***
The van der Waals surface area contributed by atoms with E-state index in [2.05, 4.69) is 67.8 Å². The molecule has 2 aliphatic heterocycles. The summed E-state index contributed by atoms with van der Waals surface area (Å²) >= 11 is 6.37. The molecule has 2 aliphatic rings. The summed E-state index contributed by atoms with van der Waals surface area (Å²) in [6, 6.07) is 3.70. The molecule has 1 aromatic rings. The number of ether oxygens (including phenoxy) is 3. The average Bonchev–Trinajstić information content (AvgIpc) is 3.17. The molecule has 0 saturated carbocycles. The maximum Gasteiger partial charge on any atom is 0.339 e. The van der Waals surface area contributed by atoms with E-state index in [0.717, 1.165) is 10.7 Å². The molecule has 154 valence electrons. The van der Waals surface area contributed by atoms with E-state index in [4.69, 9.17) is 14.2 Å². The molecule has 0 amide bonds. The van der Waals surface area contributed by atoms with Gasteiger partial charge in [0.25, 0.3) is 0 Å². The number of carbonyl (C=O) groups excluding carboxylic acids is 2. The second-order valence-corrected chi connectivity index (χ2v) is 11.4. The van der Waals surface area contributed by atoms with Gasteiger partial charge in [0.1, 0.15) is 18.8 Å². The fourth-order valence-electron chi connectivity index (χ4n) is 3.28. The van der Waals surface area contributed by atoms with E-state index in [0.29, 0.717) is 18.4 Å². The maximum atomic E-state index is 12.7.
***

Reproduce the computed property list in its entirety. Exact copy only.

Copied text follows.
The van der Waals surface area contributed by atoms with E-state index in [2.05, 4.69) is 67.8 Å². The molecule has 2 aliphatic heterocycles. The summed E-state index contributed by atoms with van der Waals surface area (Å²) >= 11 is 6.37. The molecule has 2 aliphatic rings. The summed E-state index contributed by atoms with van der Waals surface area (Å²) in [6, 6.07) is 3.70. The molecule has 1 aromatic rings. The number of ether oxygens (including phenoxy) is 3. The average Bonchev–Trinajstić information content (AvgIpc) is 3.17. The molecule has 0 saturated carbocycles. The maximum Gasteiger partial charge on any atom is 0.339 e. The van der Waals surface area contributed by atoms with E-state index in [0.717, 1.165) is 10.7 Å². The molecule has 154 valence electrons. The van der Waals surface area contributed by atoms with E-state index in [4.69, 9.17) is 14.2 Å². The molecule has 0 amide bonds. The van der Waals surface area contributed by atoms with Gasteiger partial charge in [0.25, 0.3) is 0 Å². The number of carbonyl (C=O) groups excluding carboxylic acids is 2. The second-order valence-corrected chi connectivity index (χ2v) is 11.4. The van der Waals surface area contributed by atoms with Gasteiger partial charge in [0.1, 0.15) is 18.8 Å². The fourth-order valence-electron chi connectivity index (χ4n) is 3.28. The van der Waals surface area contributed by atoms with E-state index in [0.29, 0.717) is 18.4 Å². The maximum atomic E-state index is 12.7.